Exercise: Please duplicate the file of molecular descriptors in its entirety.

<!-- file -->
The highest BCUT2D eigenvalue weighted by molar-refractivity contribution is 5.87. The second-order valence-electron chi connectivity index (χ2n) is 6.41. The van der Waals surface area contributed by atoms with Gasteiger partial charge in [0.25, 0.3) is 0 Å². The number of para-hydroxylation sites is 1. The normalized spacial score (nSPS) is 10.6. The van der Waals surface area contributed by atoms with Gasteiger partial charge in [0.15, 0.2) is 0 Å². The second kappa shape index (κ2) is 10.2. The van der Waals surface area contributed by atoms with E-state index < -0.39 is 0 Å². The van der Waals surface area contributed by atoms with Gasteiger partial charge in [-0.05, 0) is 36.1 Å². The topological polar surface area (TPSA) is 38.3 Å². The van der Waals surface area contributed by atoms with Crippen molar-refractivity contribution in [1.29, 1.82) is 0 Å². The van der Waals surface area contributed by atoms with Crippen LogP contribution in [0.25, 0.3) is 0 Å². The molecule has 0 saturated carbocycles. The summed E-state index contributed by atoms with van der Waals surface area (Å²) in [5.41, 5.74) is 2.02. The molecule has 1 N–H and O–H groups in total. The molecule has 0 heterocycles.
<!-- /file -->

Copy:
The highest BCUT2D eigenvalue weighted by molar-refractivity contribution is 5.87. The second-order valence-electron chi connectivity index (χ2n) is 6.41. The van der Waals surface area contributed by atoms with Gasteiger partial charge in [0.25, 0.3) is 0 Å². The number of para-hydroxylation sites is 1. The normalized spacial score (nSPS) is 10.6. The van der Waals surface area contributed by atoms with Gasteiger partial charge in [0.15, 0.2) is 0 Å². The second kappa shape index (κ2) is 10.2. The van der Waals surface area contributed by atoms with E-state index < -0.39 is 0 Å². The van der Waals surface area contributed by atoms with Gasteiger partial charge in [-0.05, 0) is 36.1 Å². The topological polar surface area (TPSA) is 38.3 Å². The van der Waals surface area contributed by atoms with Crippen molar-refractivity contribution in [1.29, 1.82) is 0 Å². The van der Waals surface area contributed by atoms with Crippen LogP contribution in [0.25, 0.3) is 0 Å². The molecule has 0 saturated carbocycles. The summed E-state index contributed by atoms with van der Waals surface area (Å²) in [5.41, 5.74) is 2.02. The molecule has 1 N–H and O–H groups in total. The molecule has 0 heterocycles.